Friday, February 17, 2012

Have a Farm Question? Ask a Farmer, Not a Restaurant

Social Media is ablaze recently with discussion about the Chipotle commercial on family farms and the McDonald’s position on use of gestation crates for sows. Isn’t it funny how blindly people assume that because Chipotle or McDonald’s makes a statement about how their food gets from farm to restaurant, that the vast majority actually BELIEVES what they say is true? This is what highly paid marketing professionals call “framing the discussion”. They do so in ways that give them the appearance of respectability and truth. We as consumers take it in and make assumptions, misinformed, misguided, and otherwise inaccurate, based on what was presented…unless we’re astute enough to do our own research. (This research method by the way, is highly advisable, and is the crux of my blog).

Case in point – I’m guilty. For about 50 years, our family farm was a farrow to finish (birth to 250 pounds) hog farm. It takes a pig about 6 months to grow from birth to 250 pounds. Our operation was all outdoors, very labor intensive, not particularly good for control of erosion because hogs rutted up the fields, not particularly good for environmental control of manure, and not very cost-effective either. We closed up shop on our livestock production about 15 years ago due to those last 2 points – environmental regulations and the cost of raising hogs.  So when I hear that McDonald’s wants their growers to phase out gestation crates, as a former hog farmer, I actually have no idea what they are talking about. We never had gestation crates. But being the good consumer that I am, I investigate.

I called my neighbor who is a hog farmer. I asked her “So what is with this McDonald’s deal and gestation crates?” (I assumed her farm used them).

Her response?


Wow – I am GUILTY. I bought into the marketing message that McDonald’s is now advertising. I mean surely McDonald’s is correct in that ALL hog farmers’ use them right? WRONG!!!

So my point being, don’t do what I just did and what a lot of social media activists are doing which is making you believe that because there is a certain farming practice out there, all farmers must be using that practice. IT’S NOT TRUE.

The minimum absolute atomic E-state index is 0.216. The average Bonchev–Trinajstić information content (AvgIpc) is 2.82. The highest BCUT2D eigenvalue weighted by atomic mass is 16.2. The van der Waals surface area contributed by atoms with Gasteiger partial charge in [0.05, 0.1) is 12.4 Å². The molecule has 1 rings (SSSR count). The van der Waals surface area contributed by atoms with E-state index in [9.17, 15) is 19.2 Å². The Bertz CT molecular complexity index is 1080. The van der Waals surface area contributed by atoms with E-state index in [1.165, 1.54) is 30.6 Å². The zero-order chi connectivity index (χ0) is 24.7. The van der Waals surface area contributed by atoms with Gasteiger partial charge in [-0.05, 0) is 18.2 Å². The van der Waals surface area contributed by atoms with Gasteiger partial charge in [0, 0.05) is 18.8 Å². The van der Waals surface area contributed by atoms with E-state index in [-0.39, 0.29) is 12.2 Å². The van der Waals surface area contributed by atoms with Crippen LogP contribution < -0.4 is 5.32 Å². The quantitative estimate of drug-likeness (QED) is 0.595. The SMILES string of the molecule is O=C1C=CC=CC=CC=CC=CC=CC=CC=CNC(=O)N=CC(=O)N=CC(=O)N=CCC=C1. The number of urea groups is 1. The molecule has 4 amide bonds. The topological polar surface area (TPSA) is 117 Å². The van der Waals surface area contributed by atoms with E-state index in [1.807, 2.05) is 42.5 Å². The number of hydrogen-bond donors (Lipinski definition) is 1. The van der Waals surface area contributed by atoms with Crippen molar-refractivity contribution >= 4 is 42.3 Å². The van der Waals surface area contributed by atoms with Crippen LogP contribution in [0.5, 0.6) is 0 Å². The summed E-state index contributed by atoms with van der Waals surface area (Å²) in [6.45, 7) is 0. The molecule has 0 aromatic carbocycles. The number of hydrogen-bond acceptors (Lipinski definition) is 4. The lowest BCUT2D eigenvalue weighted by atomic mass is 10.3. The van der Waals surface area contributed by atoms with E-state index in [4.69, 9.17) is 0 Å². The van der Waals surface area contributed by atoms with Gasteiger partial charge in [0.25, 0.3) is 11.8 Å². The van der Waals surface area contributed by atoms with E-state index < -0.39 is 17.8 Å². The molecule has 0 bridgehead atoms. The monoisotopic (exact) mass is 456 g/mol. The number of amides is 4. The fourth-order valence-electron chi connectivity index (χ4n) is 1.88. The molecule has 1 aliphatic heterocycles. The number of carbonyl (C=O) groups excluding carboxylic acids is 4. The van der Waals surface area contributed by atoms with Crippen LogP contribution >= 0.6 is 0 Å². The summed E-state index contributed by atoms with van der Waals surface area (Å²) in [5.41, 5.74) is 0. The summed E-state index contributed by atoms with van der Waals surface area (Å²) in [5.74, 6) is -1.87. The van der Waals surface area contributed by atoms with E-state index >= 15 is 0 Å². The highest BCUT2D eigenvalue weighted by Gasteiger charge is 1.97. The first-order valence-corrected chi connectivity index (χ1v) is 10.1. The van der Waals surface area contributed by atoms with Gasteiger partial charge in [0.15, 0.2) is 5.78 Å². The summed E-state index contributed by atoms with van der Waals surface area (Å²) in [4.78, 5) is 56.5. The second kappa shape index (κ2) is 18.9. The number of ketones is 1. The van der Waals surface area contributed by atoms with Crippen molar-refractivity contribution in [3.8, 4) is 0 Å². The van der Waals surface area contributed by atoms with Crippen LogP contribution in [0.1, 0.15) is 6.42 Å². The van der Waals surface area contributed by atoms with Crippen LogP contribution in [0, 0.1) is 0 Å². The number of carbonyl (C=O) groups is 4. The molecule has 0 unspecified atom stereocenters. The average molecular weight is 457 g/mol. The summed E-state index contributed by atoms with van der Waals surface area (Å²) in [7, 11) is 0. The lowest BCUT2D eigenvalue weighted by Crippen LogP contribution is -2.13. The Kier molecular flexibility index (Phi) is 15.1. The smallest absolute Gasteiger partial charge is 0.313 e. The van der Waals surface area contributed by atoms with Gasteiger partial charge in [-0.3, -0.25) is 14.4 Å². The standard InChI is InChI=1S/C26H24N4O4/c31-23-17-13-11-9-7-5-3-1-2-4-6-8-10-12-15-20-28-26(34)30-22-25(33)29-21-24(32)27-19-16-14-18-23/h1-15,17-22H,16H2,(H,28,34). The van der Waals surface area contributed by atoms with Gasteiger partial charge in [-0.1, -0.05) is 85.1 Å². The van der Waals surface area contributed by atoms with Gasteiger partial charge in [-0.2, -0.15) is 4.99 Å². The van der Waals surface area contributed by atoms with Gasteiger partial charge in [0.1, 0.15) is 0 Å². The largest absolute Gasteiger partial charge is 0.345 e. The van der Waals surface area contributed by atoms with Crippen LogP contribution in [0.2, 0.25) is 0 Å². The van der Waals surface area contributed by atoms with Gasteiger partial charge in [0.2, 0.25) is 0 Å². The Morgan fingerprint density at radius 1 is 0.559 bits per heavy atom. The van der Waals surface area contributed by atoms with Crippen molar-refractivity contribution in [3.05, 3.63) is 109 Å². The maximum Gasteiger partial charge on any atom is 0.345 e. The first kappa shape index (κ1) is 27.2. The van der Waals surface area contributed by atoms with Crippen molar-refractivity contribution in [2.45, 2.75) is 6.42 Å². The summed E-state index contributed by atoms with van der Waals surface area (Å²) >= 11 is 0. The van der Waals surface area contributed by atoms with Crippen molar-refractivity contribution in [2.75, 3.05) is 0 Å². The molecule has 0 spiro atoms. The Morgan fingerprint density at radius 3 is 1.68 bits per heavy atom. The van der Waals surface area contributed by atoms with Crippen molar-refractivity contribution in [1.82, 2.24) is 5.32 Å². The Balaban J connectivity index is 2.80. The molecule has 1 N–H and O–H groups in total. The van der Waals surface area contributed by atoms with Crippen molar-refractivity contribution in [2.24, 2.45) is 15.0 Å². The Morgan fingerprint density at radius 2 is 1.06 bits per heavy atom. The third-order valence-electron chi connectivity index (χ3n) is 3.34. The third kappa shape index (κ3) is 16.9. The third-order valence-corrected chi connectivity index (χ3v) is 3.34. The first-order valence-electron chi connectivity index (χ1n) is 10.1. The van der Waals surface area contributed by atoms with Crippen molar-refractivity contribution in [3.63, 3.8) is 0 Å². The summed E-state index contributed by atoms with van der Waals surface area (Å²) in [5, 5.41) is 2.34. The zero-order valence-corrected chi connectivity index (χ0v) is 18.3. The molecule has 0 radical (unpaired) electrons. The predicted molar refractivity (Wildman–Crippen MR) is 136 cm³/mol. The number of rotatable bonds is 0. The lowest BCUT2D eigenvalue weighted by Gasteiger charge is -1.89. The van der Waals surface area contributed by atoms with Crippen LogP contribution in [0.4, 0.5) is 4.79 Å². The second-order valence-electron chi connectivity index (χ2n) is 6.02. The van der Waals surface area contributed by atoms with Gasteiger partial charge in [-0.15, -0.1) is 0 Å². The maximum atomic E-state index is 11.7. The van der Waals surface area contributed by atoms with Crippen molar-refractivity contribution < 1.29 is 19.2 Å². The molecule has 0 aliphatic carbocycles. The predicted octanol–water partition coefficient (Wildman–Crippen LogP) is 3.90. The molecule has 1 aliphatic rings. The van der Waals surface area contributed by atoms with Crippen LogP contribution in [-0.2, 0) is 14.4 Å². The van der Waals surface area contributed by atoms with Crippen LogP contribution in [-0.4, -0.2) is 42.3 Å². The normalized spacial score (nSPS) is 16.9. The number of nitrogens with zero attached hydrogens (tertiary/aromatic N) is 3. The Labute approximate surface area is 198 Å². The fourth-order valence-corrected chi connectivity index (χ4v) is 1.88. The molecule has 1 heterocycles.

Remember that marketing messages are designed to present one side of the story. It is “framed” a certain way to communicate a specific message, correctly or incorrectly. Be an informed consumer. Check out the other side of the story. If you want to understand how your food is grown, ask a farmer, not a marketing professional or restaurant chain.

Don’t know any farmers personally? I know of a great resource for you! Visit the website Click on “Food Facts” tab, and watch some really great videos from volunteer farm women around the USA who are growing your food and telling their farm’s story so that consumers understand what we farmers do to provide healthy and safe food, keep our livestock well and content, be good stewards of the land and resources we have, and provide the opportunity for our kids to own the next generation of family farms.

You can also leave me a comment and I will try to answer it. If I don't know the answer personally, I will call a farmer friend to find out for you and blog about the answer.

1 comment:

  1. Jennie,

    I love this post! I'm going to share it on facebook!

    I use research and facts in my blog, too.

    Thanks for the facts,